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Open Access

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Master of Science (M.S.)

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Month Degree Awarded



Infant, Cognition, Social


Our naïve theory of social behavior assumes that the positive and negative actions of others are caused by some underlying social disposition. Furthermore, adults automatically infer such traits in advance based upon whatever observable, even superficial, properties are available (e.g., how someone looks or sounds). The goal of the current study is to explore the developmental origins of this bias. We tested whether 12-month-old infants automatically infer a character’s social disposition (i.e., whether they ‘help’ or ‘hinder’ another character’s goal) based upon the superficial properties they display. Infants were habituated to two characters that possessed surface properties that were rated either more positively (a soft, fluffy appearance and a happy-sounding laugh) or more negatively (a sharp, pointy appearance and a deep, ominous laugh) by adults. We then observed whether babies showed more visual interest in the characters that engaged in social actions that were inconsistent rather than consistent with their appearance. A control condition helped determine whether any observed looking differences were based upon infants inferring a causal relationship between surface property and disposition or a non-causal association between positive and negative characteristics. Results from these two studies showed that infants are able to use an agent’s superficial properties in determining that agent’s future behavior.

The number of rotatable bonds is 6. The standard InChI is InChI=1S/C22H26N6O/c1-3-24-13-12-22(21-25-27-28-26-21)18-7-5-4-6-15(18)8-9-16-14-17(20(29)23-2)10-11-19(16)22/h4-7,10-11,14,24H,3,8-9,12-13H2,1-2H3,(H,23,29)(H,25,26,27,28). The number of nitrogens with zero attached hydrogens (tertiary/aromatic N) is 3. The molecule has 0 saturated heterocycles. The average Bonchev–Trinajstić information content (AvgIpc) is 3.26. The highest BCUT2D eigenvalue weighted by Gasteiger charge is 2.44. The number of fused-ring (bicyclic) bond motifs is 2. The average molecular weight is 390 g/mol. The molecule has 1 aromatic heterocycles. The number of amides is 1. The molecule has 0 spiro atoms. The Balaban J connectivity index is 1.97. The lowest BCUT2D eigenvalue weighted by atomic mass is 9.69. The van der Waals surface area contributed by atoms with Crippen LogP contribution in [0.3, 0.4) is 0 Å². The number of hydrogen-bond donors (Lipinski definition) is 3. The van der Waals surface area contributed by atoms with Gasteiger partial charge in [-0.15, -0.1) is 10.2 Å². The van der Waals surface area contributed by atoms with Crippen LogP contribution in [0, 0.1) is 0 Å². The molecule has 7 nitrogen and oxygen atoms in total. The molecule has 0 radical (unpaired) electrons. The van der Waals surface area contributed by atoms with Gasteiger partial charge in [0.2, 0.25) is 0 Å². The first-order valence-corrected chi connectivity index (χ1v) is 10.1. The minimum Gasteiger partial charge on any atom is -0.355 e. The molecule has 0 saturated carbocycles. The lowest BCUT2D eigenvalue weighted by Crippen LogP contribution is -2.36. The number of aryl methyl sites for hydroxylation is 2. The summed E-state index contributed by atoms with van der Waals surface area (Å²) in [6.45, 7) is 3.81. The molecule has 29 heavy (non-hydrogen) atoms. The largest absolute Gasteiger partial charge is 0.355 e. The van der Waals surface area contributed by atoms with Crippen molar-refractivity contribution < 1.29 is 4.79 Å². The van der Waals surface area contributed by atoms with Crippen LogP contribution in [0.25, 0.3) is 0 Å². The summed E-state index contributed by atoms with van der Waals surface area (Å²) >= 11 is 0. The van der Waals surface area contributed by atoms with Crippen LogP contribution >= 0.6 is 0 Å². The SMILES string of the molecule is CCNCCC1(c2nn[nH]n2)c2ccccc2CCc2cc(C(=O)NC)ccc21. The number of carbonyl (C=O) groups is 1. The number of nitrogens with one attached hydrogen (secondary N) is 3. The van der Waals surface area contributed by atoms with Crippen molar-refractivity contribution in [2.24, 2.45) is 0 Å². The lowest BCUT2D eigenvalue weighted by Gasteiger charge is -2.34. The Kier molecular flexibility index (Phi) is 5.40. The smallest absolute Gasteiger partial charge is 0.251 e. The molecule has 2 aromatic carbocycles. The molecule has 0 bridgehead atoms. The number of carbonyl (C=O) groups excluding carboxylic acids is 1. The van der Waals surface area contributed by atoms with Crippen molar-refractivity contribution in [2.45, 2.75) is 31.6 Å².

First Advisor

Erik W Cheries